The San Joaquin Valley Air Pollution Control District (SJVAPCD, or the District) is proposing to amend District Rule 2201 (New and Modified Stationary Source Review Rule). These proposed revisions are primarily in response to reclassification of the District from Moderate to Serious nonattainment for the 1997 and 2006 National Ambient Air Quality Standards (NAAQS) for particulate matter with an aerodynamic diameter of less than 2.5 microns (PM2.5). The District is also proposing two additional revisions to Rule 2201, unrelated to NAAQS attainment status change.
In order to comply with Federal requirements for Serious nonattainment areas, the District reviewed Rule 2201 requirements and identified necessary amendments. First and foremost, the District is proposing to lower the PM2.5 Major Source Emission Threshold from 100 tons per year (200,000 lbs/year) to 70 tons per year (140,000 lbs/year). Second, the District is proposing to revise the PM2.5 definition to clarify that PM2.5 includes the condensable portion of particulate matter. This particular amendment is for clarification purposes only, and does not represent a change to current District practice or interpretation of what constitutes PM2.5. Third, the District has concluded that no amendments are necessary to address federal requirements for PM2.5 precursors. The District provided a demonstration that volatile organic compounds (VOC) and ammonia are not significant PM2.5 precursors, and expects US Environmental Protection Agency (USEPA) to concur on this matter.
The District is proposing two other amendments unrelated to the PM2.5 attainment status change noted above. First, the District is proposing to remove the offset threshold for carbon monoxide (CO) in non-attainment areas because there are no CO non-attainment areas in the District. Second, the District is proposing to make various revisions allowing for temporary replacement emission units (TREUs) that require an Authority to Construct (ATC) to be installed prior to obtaining an ATC. This amendment would allow certain TREUs, such as equipment used during emergency breakdowns or malfunction situations, to be constructed or installed when needed, provided that the operator submits an ATC application within seven calendar days of construction or installation. A similar application shield for permanent routine replacements already exists in Rule 2201. During USEPA's recent preliminary review of the proposed amendments, questions were raised about whether the District's current application shield provisions for routine replacements are legal. These concerns were discussed in the public workshop for the proposed Rule 2201 amendments held by the District on November 10, 2015. The District is concerned that USEPA may push to remove the current application shield provisions for routine replacements. The District is working with USEPA to demonstrate that the existing application shield for routine replacements, as well as the proposed application shield for TREUs, will not have a significant impact on air quality, and therefore demonstrate that these application shield provisions should be allowed. However, if USEPA disagrees, the existing application shield provisions of Rule 2201 may be removed.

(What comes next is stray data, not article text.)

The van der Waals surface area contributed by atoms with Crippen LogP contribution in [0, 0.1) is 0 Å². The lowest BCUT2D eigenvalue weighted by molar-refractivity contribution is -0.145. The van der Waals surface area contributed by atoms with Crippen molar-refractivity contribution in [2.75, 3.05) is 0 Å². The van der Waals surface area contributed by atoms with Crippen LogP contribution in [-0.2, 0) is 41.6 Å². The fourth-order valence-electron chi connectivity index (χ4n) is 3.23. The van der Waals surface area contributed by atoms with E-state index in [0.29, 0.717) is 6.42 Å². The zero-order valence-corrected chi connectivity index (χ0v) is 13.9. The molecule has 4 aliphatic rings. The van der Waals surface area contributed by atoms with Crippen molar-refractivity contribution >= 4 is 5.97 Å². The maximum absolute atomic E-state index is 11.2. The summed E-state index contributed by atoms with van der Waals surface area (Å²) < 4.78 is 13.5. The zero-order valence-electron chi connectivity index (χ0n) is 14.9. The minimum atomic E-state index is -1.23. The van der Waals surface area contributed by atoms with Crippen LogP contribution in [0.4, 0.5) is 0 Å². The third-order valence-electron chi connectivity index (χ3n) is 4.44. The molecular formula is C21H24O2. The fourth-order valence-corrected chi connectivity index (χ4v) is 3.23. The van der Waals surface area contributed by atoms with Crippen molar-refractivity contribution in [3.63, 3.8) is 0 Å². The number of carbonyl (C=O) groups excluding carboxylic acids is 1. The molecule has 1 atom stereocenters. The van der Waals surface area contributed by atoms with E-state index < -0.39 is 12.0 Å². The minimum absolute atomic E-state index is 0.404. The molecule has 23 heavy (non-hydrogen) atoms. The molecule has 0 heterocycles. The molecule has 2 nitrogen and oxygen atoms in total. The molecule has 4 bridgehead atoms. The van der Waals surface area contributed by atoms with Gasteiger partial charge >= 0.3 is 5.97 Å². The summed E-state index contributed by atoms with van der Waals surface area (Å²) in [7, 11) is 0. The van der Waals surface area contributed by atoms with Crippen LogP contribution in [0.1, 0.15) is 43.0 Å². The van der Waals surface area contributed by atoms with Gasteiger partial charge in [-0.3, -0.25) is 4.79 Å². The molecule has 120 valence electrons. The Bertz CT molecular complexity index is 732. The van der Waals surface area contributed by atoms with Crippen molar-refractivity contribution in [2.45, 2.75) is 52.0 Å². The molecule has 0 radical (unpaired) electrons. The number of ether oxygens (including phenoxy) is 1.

Written comments on the proposed amendments to Rule 2201 must be submitted to the District by December 1, 2015. The final rule is scheduled to be adopted by the Governing Board on January 21, 2016. Per USEPA requirements, Rule 2201 amendments to address the District's reclassification as a Serious PM2.5 nonattainment area must be submitted by May 7, 2016.